• USD (Appreciate) / RMB (Depreciate) → American Exports (Expensive) / American Imports (Cheaper).
  • USD (Depreciate) / RMB (Appreciate) → American Exports (Cheaper) / American Imports (Expensive)

For a standard international finance example, consider the following:

Nissan (Japanese) has purchased raw materials from a Mexican supplier for 1,000,000Pesos. Nissan now has account payables at 1,000,000Pesos. The Spot Exchange Rate (current) is 1JPY = 0.21MXN. The Forward Exchange Rate (in 90 days) is 1JPY = 0.32MXN. Is it more profitable for Nissan to exchange and pay the debt to Mexico now or to wait 90 days?


Dongfeng (China) currently has 1,000,000RMB they invested in a US bank 90 days ago. When they invested the money, the exchange rate was $1.00 = 7.06RMB. The rate of return is 4%. Today the exchange rate is $1.00 = 7.08RMB. What did Dongfeng expect to see in profits? What are their actual profits?

Step 1) Convert the original principal into USD to calculate what was invested. This requires a basic exchange formula.

Simple Exchange Rate Formula

Step 2) At 4% interest, what was the expected return at the original exchange rate?

Return on Investment at 7.06RMB / $1 rate

Step 3) At 4% interest, what is the actual return at the forward exchange rate?

Return on Investment at 7.08RMB/$1 rate

Step 4) Assess

The Chinese company was originally anticipating that it would receive 1,040,000.00RMB from its investment for a profit of 40,000RMB at the original exchange rate. After the USD appreciated and the RMB depreciated, the Chinese company actually received 1,042,946.16RMB. This is an increase in profits of 2,946.16RMB compared to the original expectations.

Those investing abroad tend to benefit more when the domestic currency depreciates and foreign currency appreciates.

Calculating the Rate of Change

The Facts:

  • CNY (China) | KRW (S. Korea)
  • March 1 → 1CNY = 1200KRW
  • March 5 → 1CNY = 1800KRW

Did the Korean Won appreciate or depreciate? By how much?

Go ahead. . . I’ll wait. . . .


Many students falsely assume the Korean Won appreciated by 50% since March 5 shows 600KRW more which is a 50% increase from March 1.

However, if you paid attention to the discussion above, you should know that this answer is wrong.

First, the KRW has depreciated. Although it seems there is more KRW, this actually means one Chinese RMB is buying more KRW. The RMB has increased in value (appreciated) and can buy more. When one currency appreciates, the other will depreciate; they are inversely related.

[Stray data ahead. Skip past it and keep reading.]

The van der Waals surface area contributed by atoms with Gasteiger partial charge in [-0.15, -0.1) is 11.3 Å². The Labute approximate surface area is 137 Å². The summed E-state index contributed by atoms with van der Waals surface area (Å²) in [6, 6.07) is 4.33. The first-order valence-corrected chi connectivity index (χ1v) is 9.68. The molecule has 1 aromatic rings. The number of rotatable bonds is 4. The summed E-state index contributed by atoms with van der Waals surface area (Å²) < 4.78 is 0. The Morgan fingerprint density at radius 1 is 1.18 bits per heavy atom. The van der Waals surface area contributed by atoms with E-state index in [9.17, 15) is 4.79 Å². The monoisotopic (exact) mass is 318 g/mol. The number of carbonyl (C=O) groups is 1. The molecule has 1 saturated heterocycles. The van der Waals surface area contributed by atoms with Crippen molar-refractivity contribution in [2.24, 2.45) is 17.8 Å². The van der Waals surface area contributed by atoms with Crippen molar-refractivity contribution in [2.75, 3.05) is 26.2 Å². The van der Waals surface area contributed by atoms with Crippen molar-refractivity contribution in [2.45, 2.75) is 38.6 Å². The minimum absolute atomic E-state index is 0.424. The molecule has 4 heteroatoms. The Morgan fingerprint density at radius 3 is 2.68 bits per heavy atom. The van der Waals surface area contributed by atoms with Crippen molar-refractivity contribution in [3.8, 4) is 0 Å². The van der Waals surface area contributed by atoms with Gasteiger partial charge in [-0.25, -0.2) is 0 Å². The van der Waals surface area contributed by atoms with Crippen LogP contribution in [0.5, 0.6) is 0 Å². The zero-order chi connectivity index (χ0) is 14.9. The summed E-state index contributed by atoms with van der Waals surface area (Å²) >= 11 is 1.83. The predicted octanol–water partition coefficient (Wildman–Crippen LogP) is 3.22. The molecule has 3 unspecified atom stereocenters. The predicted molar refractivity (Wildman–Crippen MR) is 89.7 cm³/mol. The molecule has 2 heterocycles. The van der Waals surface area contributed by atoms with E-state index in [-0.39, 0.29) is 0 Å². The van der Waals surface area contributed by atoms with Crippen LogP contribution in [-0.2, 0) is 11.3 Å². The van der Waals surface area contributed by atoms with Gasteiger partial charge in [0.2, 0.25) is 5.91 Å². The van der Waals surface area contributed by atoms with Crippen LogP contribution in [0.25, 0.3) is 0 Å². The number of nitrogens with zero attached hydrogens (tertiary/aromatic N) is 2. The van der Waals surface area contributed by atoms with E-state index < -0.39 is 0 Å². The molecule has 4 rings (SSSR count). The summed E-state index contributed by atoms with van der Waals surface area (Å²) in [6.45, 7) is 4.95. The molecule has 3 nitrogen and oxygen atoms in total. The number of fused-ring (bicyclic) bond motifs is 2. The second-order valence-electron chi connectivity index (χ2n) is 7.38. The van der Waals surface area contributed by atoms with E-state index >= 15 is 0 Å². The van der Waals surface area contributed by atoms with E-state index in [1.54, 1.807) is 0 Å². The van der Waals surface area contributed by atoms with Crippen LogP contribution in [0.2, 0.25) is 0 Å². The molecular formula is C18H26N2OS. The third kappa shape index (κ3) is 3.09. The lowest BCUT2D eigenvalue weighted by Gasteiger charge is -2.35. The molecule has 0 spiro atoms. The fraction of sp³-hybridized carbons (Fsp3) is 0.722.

You can test your theory the same way we did before if you aren’t convinced.

  1. 1200KRW / 1 RMB → 0.0008RMB / 1 KRW
  2. 1800KRW / 1 RMB → 0.0006RMB / 1 KRW

Second, the rate of change isn’t 50%. You are probably familiar with the traditional percentage rate of change formula (%Δ).

Rate of Change for Currency A (where 1 A = ? Currency B)

If you go from 10Q to 11Q, the %Δ would be (11 – 10)/10 = 0.10 or 10%. Naturally:

So the KRW has changed by 50%. Right? What’s wrong with our answer?

What happened is the same issue that tricked us up before . . . just because we see 1200KRW and 1800KRW, we think this exchange rate is telling us about the Korea Won. It isn’t!

1200KRW is not now equal to 1800KRW . . . rather the RMB has changed. Before it could buy 1200KRW and now it can buy 1800KRW. This means that the RMB has changed 50%!

The simple way to find the rate of appreciation or depreciation is as follows:

1 Currency A = 1500 Currency B

1CNY = 1200KRW
1CNY = 1800KRW

RMB has increased (appreciated) by 50% . . . it can buy 50% more than before.

1KRW = 0.00083CNY
1KRW = 0.00056CNY

KRW has decreased (depreciated) by 32.5% – It would buy 32.5% less if you used it for RMB.

When the rate of change is positive = appreciation. When the rate of change is negative = depreciation.

It’s only when you translate the Korean Won into what RMB it can BUY that you will find the change in value. In this case. . . -32.5%.

Simplified Version

To find the exact rate of change, you must use the long versions and identify the reciprocal exchange rate to find the changing value of the KRW as shown above.

But most textbooks offer a shortcut that your professor may expect you to use.

See below:

1CNY = 1200KRW
1CNY = 1800KRW

RMB has increased (appreciated) by 50%.

1CNY = 1200KRW
1CNY = 1800KRW

KRW has decreased (depreciated) by 33%. This isn’t precisely correct (solution is -32.5%), but it’s close enough for many courses.